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Kelsey Sklar ’17: Maté Fan

“Having participated in research since high school, I was thrilled to be able to use my qualitative research skills abroad.”

Sklar on hospital visit
Kelsey Sklar (right) and friends visiting a hospital in Argentina.

Kelsey Sklar spent spring 2016 in Argentina, participating in the Public Health in Urban Environments program through the School for International Training. With a focus on experiential learning, this program offers public health coursework, educational excursions around the country, and an independent research project. Sklar’s experience was completely immersive; she lived in a homestay with a host mom who did not speak any English and all of her classes and research were conducted in Spanish.

“By the end of the semester I had written a 40-page research report completely in Spanish and spoke with fluency,” she says.

Having been at Cornell for a few years, Sklar felt the need to step outside of the campus bubble. She was initially drawn to the research focus of the Public Health in Urban Environments program. The program connects students with local professionals in their field of interest, who supervise their independent study project.

“Having participated in research since high school, I was thrilled to be able to use my qualitative research skills abroad,” she says. “As a pre-med student in the College of Human Ecology, I chose this program because it was an amazing way to learn more about social determinants of health and health systems, and to shadow doctors,” she says.

Sklar’s independent study allowed her to participate in and contribute to ongoing research on women’s health issues. Sklar interviewed health professionals in Buenos Aires to gather their opinions about the use of Misoprostol, a drug that can induce abortion within a legally restricted context. Misoprostol offers women a relatively safe, effective and quick abortion, but local access to the drug in Argentina is limited by law, cost, social stigma around abortion and availability. Abortion is currently illegal in Argentina, unless the life or health of the mother is at risk or the pregnancy is the result of sexual violence. Unsafe abortions are currently the leading cause of maternal mortality in the country.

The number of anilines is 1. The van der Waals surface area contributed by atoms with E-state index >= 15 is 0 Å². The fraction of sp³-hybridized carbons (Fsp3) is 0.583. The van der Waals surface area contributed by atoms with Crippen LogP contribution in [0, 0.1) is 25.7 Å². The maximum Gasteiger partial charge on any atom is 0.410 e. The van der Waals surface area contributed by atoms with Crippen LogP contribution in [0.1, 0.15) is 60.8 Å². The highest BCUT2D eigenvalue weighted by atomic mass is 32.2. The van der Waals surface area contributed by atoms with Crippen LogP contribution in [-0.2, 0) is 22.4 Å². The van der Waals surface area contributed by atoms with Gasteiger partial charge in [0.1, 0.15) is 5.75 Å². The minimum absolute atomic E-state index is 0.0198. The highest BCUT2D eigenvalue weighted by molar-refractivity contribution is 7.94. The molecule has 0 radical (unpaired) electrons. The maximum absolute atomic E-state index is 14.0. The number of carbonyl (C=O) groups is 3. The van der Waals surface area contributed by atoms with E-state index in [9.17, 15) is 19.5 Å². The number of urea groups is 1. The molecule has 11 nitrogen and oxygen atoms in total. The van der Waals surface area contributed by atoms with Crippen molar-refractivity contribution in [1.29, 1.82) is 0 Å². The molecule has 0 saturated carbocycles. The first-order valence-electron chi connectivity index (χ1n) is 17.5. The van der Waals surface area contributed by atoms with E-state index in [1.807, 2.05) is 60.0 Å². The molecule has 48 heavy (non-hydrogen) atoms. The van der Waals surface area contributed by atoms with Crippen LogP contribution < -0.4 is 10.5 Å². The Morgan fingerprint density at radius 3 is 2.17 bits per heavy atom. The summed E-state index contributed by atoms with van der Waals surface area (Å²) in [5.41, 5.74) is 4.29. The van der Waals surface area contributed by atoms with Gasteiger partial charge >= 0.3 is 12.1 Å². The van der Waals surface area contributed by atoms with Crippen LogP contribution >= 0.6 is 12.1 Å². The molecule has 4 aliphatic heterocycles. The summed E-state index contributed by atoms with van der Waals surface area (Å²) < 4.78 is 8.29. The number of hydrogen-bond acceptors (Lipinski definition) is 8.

“The health professionals I interviewed spoke highly of the use of this drug to induce an abortion,” reports Sklar, “as it is a safe and effective method. A woman can consume the drug in a pill form in the comfort of her home.” According to Sklar, interviewees identified several next steps, including the need to develop a protocol for pain management associated with the medication, to regulate the cost of the drug and to expand its legality in Argentina.

“No country is perfect,” she says. “It was important for me not only to learn about the United States from the perspective of Argentina, but also to live in Argentina and see first-hand the successes and challenges of that country.”

In her free time in Argentina, Sklar spent her time “sipping on yerba maté, eating facturas, and taking yoga classes—taught in Spanish!” Yerba maté is a bitter, loose-leaf tea, drunk out of a gourd with a metal straw; it is often accompanied in the afternoon by facturas, or pastries. “Friendship in Argentina is a serious concept, and the bonds between people are strong because they spend hours talking together over maté,” Sklar says.

The value of spending time with friends, Sklar says, is one of her main takeaways from her time abroad. Since returning to Cornell, Sklar says that she is making more of an effort to enjoy other people’s company. “Even though my friends in Ithaca could not handle the bitter taste of maté, I still feel like I’m hanging out with them significantly more this semester,” she says.

Sklar acknowledges that although she was apprehensive about going to Argentina, in hindsight she realizes that her experience there was incredible. “Learning to speak another language has opened up a world of opportunity for me,” she says.

Sklar now plans to spend time after Cornell working in health disparities research with immigrant populations. “I am hoping that my knowledge of Spanish and my broader understanding of the intricacies of Latin culture will be useful in my future career,” she says.

Story by Linda Copman, Global Cornell; photography courtesy of Kelsey Sklar